Billionaire Elon Musk has stated this week that he was possibly interested in working with an alternative platform to YouTube in the wake of the extreme left-wing tech company choosing to heavily censor actor Russel Brand this past week.
Brand made the claim that he was “officially censored by YouTube” for the crime of promoting misinformation in relation to the coronavirus pandemic, to which he shot back with a series of clips of a multitude of leftist media personalities also issuing false claims related to the pandemic and YouTube not at all taking any sort of action against them for it.
Brand also made the claim via the video that the entire reason that YouTube refused to take any sort of action against these particular personalities is just that YouTube is actually just another facet of the mainstream media. Musk issued a response to Brand’s video, stating, “Good point.”
— Elon Musk (@elonmusk) September 27, 2022
In the wake of one political commentator making the suggestion to Musk that he should try working with Rumble, Musk answered, “I’m a little preoccupied [right now].”
Chris Pavlovksi, the founder of the aforementioned Rumble, spoke up to plead with Musk via social media, stating, “Elon, I founded Rumble and forever wanted to work with you.”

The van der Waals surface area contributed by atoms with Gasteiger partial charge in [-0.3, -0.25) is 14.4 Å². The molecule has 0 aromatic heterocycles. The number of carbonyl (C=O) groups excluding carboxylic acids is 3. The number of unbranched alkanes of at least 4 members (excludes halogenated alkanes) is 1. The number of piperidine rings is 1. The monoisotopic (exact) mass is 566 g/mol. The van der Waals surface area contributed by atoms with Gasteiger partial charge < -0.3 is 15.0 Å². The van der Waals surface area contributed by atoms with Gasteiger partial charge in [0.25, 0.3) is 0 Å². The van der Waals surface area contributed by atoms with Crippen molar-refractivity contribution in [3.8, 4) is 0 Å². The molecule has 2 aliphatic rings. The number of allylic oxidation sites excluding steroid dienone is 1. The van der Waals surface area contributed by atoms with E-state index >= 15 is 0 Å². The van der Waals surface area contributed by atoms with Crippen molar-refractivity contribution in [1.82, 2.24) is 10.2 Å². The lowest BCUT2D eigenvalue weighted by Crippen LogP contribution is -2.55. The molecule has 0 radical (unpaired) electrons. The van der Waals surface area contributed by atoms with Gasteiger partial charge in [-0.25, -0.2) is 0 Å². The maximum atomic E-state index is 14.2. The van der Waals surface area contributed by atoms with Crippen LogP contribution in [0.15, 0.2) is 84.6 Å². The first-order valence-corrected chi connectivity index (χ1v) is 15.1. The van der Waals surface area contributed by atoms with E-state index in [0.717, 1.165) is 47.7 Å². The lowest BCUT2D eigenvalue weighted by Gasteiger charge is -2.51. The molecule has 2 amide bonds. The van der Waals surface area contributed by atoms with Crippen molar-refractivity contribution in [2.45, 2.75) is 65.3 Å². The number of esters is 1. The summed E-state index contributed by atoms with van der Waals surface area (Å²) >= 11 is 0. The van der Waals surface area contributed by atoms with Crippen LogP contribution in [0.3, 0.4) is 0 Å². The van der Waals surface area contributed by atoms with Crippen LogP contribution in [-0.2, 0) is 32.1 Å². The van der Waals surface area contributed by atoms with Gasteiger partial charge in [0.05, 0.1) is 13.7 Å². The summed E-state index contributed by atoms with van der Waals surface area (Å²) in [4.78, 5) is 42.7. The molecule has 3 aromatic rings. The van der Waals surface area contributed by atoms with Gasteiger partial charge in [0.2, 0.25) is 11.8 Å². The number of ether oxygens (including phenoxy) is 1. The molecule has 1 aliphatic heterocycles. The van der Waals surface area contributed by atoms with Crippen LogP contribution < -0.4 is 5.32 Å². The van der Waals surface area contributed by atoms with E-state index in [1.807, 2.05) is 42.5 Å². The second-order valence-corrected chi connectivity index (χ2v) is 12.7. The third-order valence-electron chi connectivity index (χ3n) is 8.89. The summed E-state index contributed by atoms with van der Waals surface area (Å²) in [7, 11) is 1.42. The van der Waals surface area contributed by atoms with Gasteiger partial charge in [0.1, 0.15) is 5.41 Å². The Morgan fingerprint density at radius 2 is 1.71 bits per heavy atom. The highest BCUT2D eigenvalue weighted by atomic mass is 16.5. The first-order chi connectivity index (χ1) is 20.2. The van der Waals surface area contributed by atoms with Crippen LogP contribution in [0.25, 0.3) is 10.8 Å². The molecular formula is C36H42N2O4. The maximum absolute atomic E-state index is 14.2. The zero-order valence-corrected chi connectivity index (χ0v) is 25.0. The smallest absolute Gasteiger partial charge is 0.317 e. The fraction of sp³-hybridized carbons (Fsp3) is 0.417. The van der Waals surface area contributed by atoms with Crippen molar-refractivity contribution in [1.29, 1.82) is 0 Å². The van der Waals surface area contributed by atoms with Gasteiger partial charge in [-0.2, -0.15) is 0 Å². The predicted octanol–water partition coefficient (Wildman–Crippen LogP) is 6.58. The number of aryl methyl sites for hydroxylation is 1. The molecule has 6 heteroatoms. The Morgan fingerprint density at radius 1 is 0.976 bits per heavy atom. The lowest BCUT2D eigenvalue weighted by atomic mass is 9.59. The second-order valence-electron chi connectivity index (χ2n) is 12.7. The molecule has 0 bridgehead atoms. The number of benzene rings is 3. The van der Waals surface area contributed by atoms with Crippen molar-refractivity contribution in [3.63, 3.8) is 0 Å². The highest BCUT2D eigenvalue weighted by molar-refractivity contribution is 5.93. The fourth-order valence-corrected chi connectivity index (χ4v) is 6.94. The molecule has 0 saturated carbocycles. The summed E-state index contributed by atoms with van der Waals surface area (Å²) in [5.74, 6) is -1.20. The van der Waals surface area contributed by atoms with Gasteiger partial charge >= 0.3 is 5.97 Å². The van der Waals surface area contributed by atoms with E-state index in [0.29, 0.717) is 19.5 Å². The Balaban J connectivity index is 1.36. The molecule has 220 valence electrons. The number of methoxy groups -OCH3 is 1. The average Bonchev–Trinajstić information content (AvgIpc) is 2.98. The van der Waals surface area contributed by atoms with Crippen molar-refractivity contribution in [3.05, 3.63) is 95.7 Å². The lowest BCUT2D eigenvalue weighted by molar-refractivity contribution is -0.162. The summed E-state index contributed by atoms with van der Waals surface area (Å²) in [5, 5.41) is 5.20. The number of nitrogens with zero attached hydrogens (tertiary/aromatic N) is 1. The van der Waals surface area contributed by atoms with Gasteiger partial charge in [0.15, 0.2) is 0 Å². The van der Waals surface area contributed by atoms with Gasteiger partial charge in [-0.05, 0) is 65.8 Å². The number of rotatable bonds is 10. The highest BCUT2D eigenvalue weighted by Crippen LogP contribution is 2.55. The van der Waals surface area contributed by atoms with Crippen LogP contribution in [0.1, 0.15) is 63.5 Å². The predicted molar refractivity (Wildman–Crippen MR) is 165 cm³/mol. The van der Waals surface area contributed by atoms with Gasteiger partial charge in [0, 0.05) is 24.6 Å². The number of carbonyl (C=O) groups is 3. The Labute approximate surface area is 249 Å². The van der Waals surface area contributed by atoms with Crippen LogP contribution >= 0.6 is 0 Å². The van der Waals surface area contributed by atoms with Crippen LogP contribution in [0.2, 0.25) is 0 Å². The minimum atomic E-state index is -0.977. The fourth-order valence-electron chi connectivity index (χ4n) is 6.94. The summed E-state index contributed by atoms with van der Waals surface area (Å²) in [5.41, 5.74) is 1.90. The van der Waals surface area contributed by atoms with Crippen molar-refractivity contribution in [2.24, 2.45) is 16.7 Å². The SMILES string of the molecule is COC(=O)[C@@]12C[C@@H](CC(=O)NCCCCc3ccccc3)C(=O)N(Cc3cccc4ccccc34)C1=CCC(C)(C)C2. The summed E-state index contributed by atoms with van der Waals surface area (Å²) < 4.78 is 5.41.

“Below is from 2010 when I visited SpaceX. I was ready 12 years ago, and I’m ready 12 years from now. Whenever you’re ready 🚀,” he stated via Twitter. “In the meantime, let’s peer our datacenters with Starlink to secure free speech 🙂”
Musk shot back, “Maybe worth talking at some point.”
Maybe worth talking at some point
— Elon Musk (@elonmusk) September 28, 2022
As he fights his way through his intense legal battle with Twitter, Musk chose to weigh in on the monetary policy of America this past week, stating that it just doesn’t make any sense.
Policymakers for the Federal Reserve have raised the target federal funds rate by a total of 0.75% this past Wednesday evening, sparking a downward spiral of the Dow Jones Industrial Average by over 500 points. After then stagnating further on Thursday, it dropped yet another 900 points by Monday evening to a level of 29,300.
The Federal Reserve had first pegged a close to zero target interest rate and made use of government bonds as a means to stimulate the economy throughout the lockdown-induced recession. As part of a CNBC interview, Jeremy Siegel, a professor from the Wharton School, did highlight that he was “very upset” and stated that the sudden extreme hawkishness from the Federal Reserve makes “absolutely no sense.”